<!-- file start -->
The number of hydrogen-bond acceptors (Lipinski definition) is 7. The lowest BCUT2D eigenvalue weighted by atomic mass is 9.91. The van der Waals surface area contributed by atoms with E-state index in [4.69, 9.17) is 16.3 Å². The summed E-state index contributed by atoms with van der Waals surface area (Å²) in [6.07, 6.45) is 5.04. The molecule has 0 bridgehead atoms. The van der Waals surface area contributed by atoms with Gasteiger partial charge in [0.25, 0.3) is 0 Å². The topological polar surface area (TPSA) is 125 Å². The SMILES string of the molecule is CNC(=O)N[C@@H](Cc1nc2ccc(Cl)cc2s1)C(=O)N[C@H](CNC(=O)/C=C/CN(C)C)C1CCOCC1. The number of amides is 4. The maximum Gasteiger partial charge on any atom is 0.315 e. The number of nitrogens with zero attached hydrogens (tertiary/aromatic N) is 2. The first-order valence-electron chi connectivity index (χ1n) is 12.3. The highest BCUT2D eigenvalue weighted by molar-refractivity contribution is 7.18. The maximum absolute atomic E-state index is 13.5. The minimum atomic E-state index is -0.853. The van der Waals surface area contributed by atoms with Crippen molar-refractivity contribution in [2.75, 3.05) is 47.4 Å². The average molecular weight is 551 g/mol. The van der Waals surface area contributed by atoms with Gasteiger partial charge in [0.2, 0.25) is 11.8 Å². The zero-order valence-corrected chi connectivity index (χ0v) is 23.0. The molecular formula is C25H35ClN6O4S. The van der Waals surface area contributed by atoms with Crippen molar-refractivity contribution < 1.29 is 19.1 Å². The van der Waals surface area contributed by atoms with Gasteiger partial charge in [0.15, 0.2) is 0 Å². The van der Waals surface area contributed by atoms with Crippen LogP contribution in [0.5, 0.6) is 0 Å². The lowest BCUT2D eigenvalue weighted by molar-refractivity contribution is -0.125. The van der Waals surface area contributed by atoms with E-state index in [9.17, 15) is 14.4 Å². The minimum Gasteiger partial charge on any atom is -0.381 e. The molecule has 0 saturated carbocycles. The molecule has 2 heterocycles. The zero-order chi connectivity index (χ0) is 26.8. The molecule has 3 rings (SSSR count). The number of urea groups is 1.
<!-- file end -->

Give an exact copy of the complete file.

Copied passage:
The number of hydrogen-bond acceptors (Lipinski definition) is 7. The lowest BCUT2D eigenvalue weighted by atomic mass is 9.91. The van der Waals surface area contributed by atoms with E-state index in [4.69, 9.17) is 16.3 Å². The summed E-state index contributed by atoms with van der Waals surface area (Å²) in [6.07, 6.45) is 5.04. The molecule has 0 bridgehead atoms. The van der Waals surface area contributed by atoms with Gasteiger partial charge in [0.25, 0.3) is 0 Å². The topological polar surface area (TPSA) is 125 Å². The SMILES string of the molecule is CNC(=O)N[C@@H](Cc1nc2ccc(Cl)cc2s1)C(=O)N[C@H](CNC(=O)/C=C/CN(C)C)C1CCOCC1. The number of amides is 4. The maximum Gasteiger partial charge on any atom is 0.315 e. The number of nitrogens with zero attached hydrogens (tertiary/aromatic N) is 2. The first-order valence-electron chi connectivity index (χ1n) is 12.3. The highest BCUT2D eigenvalue weighted by molar-refractivity contribution is 7.18. The maximum absolute atomic E-state index is 13.5. The minimum atomic E-state index is -0.853. The van der Waals surface area contributed by atoms with Crippen molar-refractivity contribution in [2.75, 3.05) is 47.4 Å². The average molecular weight is 551 g/mol. The van der Waals surface area contributed by atoms with Gasteiger partial charge in [0.2, 0.25) is 11.8 Å². The zero-order valence-corrected chi connectivity index (χ0v) is 23.0. The molecular formula is C25H35ClN6O4S. The van der Waals surface area contributed by atoms with Crippen molar-refractivity contribution < 1.29 is 19.1 Å². The van der Waals surface area contributed by atoms with Gasteiger partial charge in [0.15, 0.2) is 0 Å². The van der Waals surface area contributed by atoms with Crippen LogP contribution in [0.5, 0.6) is 0 Å². The lowest BCUT2D eigenvalue weighted by molar-refractivity contribution is -0.125. The van der Waals surface area contributed by atoms with E-state index in [9.17, 15) is 14.4 Å². The minimum Gasteiger partial charge on any atom is -0.381 e. The molecule has 0 saturated carbocycles. The molecule has 2 heterocycles. The zero-order chi connectivity index (χ0) is 26.8. The molecule has 3 rings (SSSR count). The number of urea groups is 1.